The stolen generation (Part 1)

 

Seventeen-year-old Phyllis Bin Barka was cleaning a hospital floor in Derby, Western Australia, when she was told she had a visitor. Confused and not a little scared, she went outside. An Aboriginal woman sitting in a battered pickup inspected her briefly. "That's not my daughter," she said. That was about 40 years ago. Phyllis never saw her mother again. Phyllis Bin Barka was one of an estimated 100,000 Aboriginal children forcibly removed from their families and brought up in institutions because they were, in the terminology of the day, half-caste.

The idea was simple. If caught early enough, they could become sufficiently Westernised to function within white society, where they would provide cheap domestic and manual labour. Over generations, their blackness would gradually be bred out. As for the pure-bloods, by 1937, government functionaries were confidently predicting that they would wipe themselves out within a 100 years due to their "low breeding rates" and "inferior" genes.

In 1997, the Australian Human Rights and Equal Opportunity Commission held an inquiry into what has become known as the Stolen Generations. Their comprehensive report, Bringing Them Home, contains testimony from the "stolen" children themselves, from welfare and police officers who oversaw their removal, and from missionaries and other authorities who raised them.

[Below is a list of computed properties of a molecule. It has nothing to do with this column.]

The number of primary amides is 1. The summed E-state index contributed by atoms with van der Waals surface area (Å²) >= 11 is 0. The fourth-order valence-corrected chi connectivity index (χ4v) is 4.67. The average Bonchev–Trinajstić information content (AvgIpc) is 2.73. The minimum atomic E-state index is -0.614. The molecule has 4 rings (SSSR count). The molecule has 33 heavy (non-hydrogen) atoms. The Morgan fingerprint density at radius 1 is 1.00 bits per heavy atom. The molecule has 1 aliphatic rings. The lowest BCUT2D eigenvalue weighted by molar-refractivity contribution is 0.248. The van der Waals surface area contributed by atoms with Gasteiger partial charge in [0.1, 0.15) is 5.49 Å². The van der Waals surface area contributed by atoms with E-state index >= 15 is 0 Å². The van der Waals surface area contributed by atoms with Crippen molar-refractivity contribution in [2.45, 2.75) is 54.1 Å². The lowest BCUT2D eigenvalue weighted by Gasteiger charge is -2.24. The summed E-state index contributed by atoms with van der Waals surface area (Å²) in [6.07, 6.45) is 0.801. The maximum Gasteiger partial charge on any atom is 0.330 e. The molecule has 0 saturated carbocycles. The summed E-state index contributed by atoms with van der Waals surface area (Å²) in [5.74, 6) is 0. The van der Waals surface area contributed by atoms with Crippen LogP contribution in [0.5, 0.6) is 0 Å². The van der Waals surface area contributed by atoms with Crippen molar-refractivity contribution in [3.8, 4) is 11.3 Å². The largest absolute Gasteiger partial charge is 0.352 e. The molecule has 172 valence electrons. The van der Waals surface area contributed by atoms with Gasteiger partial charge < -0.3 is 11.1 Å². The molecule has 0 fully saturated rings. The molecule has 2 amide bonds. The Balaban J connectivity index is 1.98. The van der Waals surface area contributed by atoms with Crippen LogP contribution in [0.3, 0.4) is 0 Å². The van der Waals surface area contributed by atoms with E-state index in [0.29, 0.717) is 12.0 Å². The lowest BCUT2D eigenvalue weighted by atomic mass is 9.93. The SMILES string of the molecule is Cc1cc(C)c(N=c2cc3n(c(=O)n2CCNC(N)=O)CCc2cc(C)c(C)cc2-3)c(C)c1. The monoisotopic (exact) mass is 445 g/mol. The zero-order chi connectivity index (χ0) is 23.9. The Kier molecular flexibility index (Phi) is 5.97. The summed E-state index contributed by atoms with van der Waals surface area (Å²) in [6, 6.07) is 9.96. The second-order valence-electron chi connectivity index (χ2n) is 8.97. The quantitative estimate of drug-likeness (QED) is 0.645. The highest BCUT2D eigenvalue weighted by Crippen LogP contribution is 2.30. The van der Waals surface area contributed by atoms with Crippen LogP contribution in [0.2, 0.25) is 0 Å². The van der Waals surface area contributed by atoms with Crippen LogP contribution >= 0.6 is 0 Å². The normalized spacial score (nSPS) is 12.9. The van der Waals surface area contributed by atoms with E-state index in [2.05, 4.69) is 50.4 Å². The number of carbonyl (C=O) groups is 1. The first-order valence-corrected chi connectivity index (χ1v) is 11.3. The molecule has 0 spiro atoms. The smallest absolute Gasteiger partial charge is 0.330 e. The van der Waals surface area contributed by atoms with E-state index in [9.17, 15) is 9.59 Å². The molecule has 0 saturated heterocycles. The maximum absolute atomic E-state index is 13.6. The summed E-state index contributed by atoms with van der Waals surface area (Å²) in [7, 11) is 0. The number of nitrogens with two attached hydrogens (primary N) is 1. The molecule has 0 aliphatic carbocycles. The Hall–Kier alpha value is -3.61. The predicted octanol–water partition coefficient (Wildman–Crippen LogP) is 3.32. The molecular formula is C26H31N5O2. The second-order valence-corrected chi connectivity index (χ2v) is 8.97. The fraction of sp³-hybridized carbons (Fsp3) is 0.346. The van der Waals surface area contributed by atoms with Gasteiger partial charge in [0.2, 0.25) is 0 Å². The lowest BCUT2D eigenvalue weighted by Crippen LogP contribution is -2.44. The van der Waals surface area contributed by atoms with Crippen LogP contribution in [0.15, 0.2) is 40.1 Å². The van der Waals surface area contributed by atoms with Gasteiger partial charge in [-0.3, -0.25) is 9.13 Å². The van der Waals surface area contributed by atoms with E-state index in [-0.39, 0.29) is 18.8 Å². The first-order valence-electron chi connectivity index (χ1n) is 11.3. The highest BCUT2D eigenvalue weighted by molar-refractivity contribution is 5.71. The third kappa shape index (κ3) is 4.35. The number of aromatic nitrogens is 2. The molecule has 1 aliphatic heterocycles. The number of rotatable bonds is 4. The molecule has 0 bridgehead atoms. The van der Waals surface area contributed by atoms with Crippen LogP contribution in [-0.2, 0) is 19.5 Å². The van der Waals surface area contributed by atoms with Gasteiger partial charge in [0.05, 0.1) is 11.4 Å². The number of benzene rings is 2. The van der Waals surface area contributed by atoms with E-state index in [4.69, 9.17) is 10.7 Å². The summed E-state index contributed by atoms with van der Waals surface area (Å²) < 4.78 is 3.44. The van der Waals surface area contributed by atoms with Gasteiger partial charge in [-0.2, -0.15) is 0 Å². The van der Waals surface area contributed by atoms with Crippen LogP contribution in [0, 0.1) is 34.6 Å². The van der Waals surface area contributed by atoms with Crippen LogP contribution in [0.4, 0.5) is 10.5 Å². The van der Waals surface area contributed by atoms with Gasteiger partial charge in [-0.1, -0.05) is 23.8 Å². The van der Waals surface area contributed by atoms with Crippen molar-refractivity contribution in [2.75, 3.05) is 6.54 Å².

Even in such an official framework, the stories of families torn apart, of mothers daubing their children with charcoal in a attempt to disguise their light skin, of children's lives trampled by uncaring and sometimes abusive institutions, are heartbreaking.

The report estimates that "between one-in-three and one-in-10 indigenous children were removed from their families and communities between 1910 and 1970 . . . in that time not one indigenous family has escaped the effects of forcible removal". It concludes that "the policy . . . of raising them separately from and ignorant of their culture and people could properly be labelled `genocidal' in breach of binding international law from at least 11 December 1946 . . . and a crime against humanity."

Although copious files document the relentless efficiency with which the policy was implemented, most non-indigenous Australians appear to have been genuinely unaware of what was going on. Aborigines were so remote, physically and socially, from white society, that the average Australian had no contact with them.

Tragic it undoubtedly is, but the story of the Stolen Children is not a simple picture of Aboriginal victims and heartless bigots. There are many shades of grey between the black and the white, and the Irish are involved across the spectrum - sometimes as the missionaries who reared them, and sometimes as the fathers who provided the mixed blood that occasioned their removal.